Nearly one out of five delinquent youths suffer from traumatic brain injury, which can contribute to wide ranging mental illnesses, a new University of Michigan study shows.
These troubled teens had a significantly earlier onset of criminal and substance-using behaviors, more lifetime substance abuse problems and suicidal tendencies than youths without traumatic brain injury (TBI), said Brian Perron, assistant professor in the U-M School of Social Work.
A traumatic brain injury is a head injury causing unconsciousness for more than 20 minutes. The findings suggest that fights and other assaults may have been a significant source of these injuries.
The researchers used interviews from 720 residents in Missouri rehabilitation facilities. The youths' ages ranged from 11 to 20, and 87 percent of the sample were male. About 132 teens reported having a traumatic brain injury.
Respondents with the brain injury were significantly more likely than their counterparts without it to have used heroin (11 percent versus 5 percent), cocaine or crack cocaine (36 percent versus 21 percent), marijuana (93 percent versus 85 percent) and ecstasy (33 percent versus 17 percent).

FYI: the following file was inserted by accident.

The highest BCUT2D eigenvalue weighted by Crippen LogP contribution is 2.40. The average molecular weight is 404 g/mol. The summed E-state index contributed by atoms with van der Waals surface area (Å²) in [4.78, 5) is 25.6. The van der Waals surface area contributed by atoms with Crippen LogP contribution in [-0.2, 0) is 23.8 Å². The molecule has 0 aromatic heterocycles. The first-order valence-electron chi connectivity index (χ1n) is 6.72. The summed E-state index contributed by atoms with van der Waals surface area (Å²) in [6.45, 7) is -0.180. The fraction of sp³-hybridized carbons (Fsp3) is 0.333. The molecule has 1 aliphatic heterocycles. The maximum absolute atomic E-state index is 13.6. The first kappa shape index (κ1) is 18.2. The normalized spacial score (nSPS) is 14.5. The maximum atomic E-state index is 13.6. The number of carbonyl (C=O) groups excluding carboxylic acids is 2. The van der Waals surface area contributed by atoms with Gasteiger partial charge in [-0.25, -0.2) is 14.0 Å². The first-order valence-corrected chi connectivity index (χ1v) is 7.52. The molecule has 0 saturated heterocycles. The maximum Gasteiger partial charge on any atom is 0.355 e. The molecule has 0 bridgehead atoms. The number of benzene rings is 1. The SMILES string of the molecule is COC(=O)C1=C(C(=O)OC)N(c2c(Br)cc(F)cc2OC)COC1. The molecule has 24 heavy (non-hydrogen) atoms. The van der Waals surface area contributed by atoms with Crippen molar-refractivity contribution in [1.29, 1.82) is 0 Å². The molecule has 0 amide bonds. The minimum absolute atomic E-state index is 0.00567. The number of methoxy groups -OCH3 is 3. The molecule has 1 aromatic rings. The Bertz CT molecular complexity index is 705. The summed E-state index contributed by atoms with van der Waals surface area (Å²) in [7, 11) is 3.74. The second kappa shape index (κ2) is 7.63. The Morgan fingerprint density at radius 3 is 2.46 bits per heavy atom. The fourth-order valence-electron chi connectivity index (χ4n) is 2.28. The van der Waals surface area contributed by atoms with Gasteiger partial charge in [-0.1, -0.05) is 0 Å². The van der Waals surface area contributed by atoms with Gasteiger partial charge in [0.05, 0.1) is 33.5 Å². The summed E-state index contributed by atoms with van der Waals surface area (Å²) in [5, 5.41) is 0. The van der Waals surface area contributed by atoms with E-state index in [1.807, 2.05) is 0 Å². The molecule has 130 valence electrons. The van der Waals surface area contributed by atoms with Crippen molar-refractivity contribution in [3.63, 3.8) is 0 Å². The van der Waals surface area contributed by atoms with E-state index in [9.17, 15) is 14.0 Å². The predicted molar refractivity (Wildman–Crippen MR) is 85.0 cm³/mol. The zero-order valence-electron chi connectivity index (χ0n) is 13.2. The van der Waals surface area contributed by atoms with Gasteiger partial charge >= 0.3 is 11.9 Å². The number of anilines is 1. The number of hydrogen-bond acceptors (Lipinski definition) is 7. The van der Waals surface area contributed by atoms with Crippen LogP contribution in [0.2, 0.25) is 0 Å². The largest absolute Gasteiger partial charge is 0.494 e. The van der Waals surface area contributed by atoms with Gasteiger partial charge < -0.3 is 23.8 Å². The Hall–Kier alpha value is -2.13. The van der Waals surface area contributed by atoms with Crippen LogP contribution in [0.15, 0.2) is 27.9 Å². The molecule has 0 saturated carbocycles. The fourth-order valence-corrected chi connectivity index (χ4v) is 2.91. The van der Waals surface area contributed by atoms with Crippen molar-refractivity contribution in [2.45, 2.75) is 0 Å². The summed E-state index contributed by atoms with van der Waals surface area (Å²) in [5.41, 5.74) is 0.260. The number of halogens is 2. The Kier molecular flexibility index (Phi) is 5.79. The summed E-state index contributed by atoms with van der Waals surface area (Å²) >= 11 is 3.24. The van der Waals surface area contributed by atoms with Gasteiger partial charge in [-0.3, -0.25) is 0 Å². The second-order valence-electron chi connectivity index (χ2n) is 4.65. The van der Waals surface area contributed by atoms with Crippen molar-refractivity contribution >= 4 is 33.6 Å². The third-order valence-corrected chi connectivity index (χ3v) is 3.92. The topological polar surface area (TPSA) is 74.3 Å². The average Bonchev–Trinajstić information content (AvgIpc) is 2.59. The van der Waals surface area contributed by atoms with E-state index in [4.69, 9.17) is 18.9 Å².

When including demographic factors, the research indicates that boys were at higher risks for traumatic brain injury than girls.
Researchers said the study did not assess the severity of the brain injury or treatment received following it.
"Some youths with more severe TBI and unmet treatment need may have greater functional impairments than the overall trends suggest," said Perron, who co-wrote the study with Matthew Howard, a professor at the University of North Carolina.
The findings appear in current issue of Criminal Behavior and Mental Health.
Provided by University of Michigan
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